What Authors did in Days of Yore – review of a Victor Hugo Exhibition


In conjunction with the play being on in Melbourne, Australia, the Victorian State Library is holding an exhibition of related material. My mother, my daughter, and I took ourselves along one day. We saw lithographs of Paris in the time the events are set, we saw the first published edition, the original musical score, were given the opportunity to dress in the stage costumes (we all declined and just watched the other people). We saw videos showing us the costumes being made and the finished products. One of the wardrobe people told us about how every actor gets ‘bespoken’ shoes made for them, because when you are on the stage, dancing and running around, for that long every night, you really need something comfortable and form fitting on your feet. In the obligatory post-exhibit shop we got the chance to buy lots of paraphernalia, a catalogue of the exhibition, and multiple versions of the story, including a very recent translation which also translates the title from ‘Les Misérables’ to ‘The Wretched’. Since my mother had originally read it in the French she dipped into that and pronounced it ‘faithful’, but declined to buy it.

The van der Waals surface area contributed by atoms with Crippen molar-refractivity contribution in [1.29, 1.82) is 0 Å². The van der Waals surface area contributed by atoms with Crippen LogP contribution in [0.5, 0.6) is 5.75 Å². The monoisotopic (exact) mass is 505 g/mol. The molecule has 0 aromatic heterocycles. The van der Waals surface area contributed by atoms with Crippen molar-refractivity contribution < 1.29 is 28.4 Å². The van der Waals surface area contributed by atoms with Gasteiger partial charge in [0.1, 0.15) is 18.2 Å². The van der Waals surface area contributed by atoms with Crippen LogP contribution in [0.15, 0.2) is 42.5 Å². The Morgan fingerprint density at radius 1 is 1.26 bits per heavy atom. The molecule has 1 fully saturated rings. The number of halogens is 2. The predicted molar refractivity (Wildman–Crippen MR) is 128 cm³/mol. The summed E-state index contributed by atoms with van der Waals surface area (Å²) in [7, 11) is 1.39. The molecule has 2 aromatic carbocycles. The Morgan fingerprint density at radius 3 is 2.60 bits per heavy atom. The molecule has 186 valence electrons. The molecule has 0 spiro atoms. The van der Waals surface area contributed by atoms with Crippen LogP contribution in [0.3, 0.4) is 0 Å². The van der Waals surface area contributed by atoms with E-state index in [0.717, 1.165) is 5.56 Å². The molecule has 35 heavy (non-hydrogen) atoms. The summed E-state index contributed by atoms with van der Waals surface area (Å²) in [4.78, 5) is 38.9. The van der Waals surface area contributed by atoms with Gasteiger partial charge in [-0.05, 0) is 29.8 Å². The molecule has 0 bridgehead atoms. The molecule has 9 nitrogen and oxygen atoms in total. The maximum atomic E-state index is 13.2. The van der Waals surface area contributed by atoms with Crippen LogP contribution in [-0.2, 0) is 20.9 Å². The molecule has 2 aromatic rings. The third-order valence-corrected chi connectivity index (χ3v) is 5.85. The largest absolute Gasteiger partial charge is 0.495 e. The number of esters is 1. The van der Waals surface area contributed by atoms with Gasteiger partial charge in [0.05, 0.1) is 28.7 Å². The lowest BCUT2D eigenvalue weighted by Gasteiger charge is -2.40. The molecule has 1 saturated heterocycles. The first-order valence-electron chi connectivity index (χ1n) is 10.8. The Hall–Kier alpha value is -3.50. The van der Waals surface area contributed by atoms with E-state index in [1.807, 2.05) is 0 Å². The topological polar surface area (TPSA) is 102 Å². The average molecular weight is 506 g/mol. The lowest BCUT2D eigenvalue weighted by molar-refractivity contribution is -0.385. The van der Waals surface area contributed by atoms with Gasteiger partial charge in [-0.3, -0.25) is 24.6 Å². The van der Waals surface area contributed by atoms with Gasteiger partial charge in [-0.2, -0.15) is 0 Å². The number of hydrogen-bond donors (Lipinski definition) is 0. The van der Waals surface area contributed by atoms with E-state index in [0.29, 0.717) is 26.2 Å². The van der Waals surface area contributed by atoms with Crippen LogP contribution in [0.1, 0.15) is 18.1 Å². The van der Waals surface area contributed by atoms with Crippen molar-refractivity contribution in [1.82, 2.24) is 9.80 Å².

But for me, the absolute highlight, the real wonder in the exhibit, was the chance of a lifetime to see Victor Hugo’s original handwritten novel.
Such minute writing. Even if it had been in English I would have struggled to read it, and some poor typesetter had to transfer it from the notebook to the printed page! And he knew, as he wrote, there would be corrections. Me, in the bad old days before I started using a word processor for the first draft – I would scribble over the old text and point to the new text on another page, or slip an extra page in, or sticky tape the corrected text over the top. Victor Hugo wrote really really tiny on the right hand side of every page, and used the left for inserts and corrections. I can’t find the words to describe how tremendous seeing that was. How magnificent to see the author at work – so to speak. I just ached to reach into the glass cover and turn a page and see more.